*Open to the public
*Admission is Free
Within the Anthropocene includes encaustic, fresco, sculpture and graphic design work by Monmouth University professor emerita Karen Bright.
This exhibit opens with very literal representations of climate change through a series of infographic prints derived from the National Oceanic and Atmospheric Administration (NOAA), NASA, and the United States Naval Observatory data. Climate change is only one among many of the changes we are grappling with in the 21st century. As we often have in challenging times, we need the arts to help expand our consideration of these changes.
Bright’s encaustic work, such as After the Elephants and Monarch, address issues related to, but categorically different than, climate change, such as the increasing rate of mass extinction events due to the actions of humans. Her sculptural series, Still Water, created specifically for this exhibit, investigates ideas of water as the source and a great destroyer of life. All challenging pieces, but necessary for our time and future.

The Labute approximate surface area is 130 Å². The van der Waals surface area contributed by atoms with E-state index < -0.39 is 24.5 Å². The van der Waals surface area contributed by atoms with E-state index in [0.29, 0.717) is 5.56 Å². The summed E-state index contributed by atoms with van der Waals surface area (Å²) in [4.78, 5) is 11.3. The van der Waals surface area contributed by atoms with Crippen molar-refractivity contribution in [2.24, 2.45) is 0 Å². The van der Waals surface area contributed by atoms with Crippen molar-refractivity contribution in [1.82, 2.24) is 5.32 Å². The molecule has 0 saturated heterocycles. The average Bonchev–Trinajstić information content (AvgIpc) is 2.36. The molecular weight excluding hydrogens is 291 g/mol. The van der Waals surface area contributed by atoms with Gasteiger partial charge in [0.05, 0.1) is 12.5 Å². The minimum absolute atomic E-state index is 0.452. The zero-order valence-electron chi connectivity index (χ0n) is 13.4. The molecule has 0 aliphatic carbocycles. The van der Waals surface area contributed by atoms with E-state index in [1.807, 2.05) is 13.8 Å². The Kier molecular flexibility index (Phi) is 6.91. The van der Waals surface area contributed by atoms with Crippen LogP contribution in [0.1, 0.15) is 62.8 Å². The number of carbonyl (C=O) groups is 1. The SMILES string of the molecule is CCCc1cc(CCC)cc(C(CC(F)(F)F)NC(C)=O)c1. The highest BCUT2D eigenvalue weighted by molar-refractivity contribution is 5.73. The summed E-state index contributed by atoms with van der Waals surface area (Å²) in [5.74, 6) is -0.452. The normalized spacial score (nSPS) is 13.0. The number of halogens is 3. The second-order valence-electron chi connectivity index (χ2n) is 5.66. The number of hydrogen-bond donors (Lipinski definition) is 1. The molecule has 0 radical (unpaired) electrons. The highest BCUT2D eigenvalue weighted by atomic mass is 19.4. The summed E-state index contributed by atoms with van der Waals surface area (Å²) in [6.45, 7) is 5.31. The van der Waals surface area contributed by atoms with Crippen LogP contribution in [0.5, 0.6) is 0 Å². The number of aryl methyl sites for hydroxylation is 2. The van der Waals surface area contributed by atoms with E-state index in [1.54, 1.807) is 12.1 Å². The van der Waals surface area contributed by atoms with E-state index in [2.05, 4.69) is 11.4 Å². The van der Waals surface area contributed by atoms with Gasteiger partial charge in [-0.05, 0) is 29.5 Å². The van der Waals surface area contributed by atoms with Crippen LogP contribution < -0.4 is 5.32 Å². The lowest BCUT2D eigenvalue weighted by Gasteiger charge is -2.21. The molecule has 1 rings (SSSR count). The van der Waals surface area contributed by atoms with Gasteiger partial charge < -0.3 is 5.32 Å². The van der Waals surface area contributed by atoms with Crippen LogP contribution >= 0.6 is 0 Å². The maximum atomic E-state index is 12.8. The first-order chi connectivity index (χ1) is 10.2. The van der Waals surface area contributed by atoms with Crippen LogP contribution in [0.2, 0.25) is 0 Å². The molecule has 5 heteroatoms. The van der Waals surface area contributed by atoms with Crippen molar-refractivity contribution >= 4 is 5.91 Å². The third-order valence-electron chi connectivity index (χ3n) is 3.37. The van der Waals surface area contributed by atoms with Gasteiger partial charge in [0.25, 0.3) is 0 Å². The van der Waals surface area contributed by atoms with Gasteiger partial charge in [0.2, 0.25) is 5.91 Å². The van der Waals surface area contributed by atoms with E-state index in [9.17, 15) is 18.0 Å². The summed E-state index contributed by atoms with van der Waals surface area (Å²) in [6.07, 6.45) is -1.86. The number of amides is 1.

With this exhibit, we seek to create a space, and the possibility, that we can learn to live with these difficult ideas in a way that can help us foster a warranted sense of hope. A Community Healing Room will be incorporated in the gallery during this exhibit. It is offered as a respite, a place for reflection about how we imagine the health of the planet, our bodies and minds. We can see similar practices in the Hall of Remembrance that James Ingo Freed designed for the U.S. Holocaust Museum; The Contemplative Court in the National Museum of African American History and Culture; and the Brooklyn Museum’s Healing Room designed by their teen staff for the immigration focused exhibit Guadalupe Maravilla: Tierra Blanca Joven.
Within the Anthropocene is an opportunity to expand our imagination to consider a new, just and sustainable interrelationship between nature, planet, humans, non-human animals.